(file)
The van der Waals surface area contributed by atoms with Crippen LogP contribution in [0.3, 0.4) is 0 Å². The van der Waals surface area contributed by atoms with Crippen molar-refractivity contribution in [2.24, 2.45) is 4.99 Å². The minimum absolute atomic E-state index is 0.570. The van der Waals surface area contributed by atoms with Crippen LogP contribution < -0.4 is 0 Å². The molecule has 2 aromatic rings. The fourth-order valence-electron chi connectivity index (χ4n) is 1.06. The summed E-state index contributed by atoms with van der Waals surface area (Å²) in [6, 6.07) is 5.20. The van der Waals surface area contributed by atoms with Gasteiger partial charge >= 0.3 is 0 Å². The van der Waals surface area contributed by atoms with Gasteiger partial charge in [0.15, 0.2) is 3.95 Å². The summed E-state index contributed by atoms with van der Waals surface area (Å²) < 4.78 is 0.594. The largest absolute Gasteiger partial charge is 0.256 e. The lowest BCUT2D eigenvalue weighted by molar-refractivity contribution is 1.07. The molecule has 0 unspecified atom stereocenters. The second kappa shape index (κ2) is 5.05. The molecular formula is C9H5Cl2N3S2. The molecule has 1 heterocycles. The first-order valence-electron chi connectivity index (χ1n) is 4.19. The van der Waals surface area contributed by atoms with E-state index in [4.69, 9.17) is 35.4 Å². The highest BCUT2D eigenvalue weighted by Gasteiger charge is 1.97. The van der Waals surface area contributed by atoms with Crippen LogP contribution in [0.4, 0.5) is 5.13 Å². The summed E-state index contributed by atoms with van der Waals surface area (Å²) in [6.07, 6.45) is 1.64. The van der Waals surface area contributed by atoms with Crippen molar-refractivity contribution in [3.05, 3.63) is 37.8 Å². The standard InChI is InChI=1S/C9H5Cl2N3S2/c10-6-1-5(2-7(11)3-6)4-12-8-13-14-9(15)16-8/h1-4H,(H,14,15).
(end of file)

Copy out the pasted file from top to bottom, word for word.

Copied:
The van der Waals surface area contributed by atoms with Crippen LogP contribution in [0.3, 0.4) is 0 Å². The van der Waals surface area contributed by atoms with Crippen molar-refractivity contribution in [2.24, 2.45) is 4.99 Å². The minimum absolute atomic E-state index is 0.570. The van der Waals surface area contributed by atoms with Crippen LogP contribution < -0.4 is 0 Å². The molecule has 2 aromatic rings. The fourth-order valence-electron chi connectivity index (χ4n) is 1.06. The summed E-state index contributed by atoms with van der Waals surface area (Å²) in [6, 6.07) is 5.20. The van der Waals surface area contributed by atoms with Gasteiger partial charge >= 0.3 is 0 Å². The van der Waals surface area contributed by atoms with Gasteiger partial charge in [0.15, 0.2) is 3.95 Å². The summed E-state index contributed by atoms with van der Waals surface area (Å²) < 4.78 is 0.594. The largest absolute Gasteiger partial charge is 0.256 e. The lowest BCUT2D eigenvalue weighted by molar-refractivity contribution is 1.07. The molecule has 0 unspecified atom stereocenters. The second kappa shape index (κ2) is 5.05. The molecular formula is C9H5Cl2N3S2. The molecule has 1 heterocycles. The first-order valence-electron chi connectivity index (χ1n) is 4.19. The van der Waals surface area contributed by atoms with E-state index in [4.69, 9.17) is 35.4 Å². The highest BCUT2D eigenvalue weighted by Gasteiger charge is 1.97. The van der Waals surface area contributed by atoms with Crippen LogP contribution in [0.4, 0.5) is 5.13 Å². The summed E-state index contributed by atoms with van der Waals surface area (Å²) in [6.07, 6.45) is 1.64. The van der Waals surface area contributed by atoms with Crippen molar-refractivity contribution in [3.05, 3.63) is 37.8 Å². The standard InChI is InChI=1S/C9H5Cl2N3S2/c10-6-1-5(2-7(11)3-6)4-12-8-13-14-9(15)16-8/h1-4H,(H,14,15).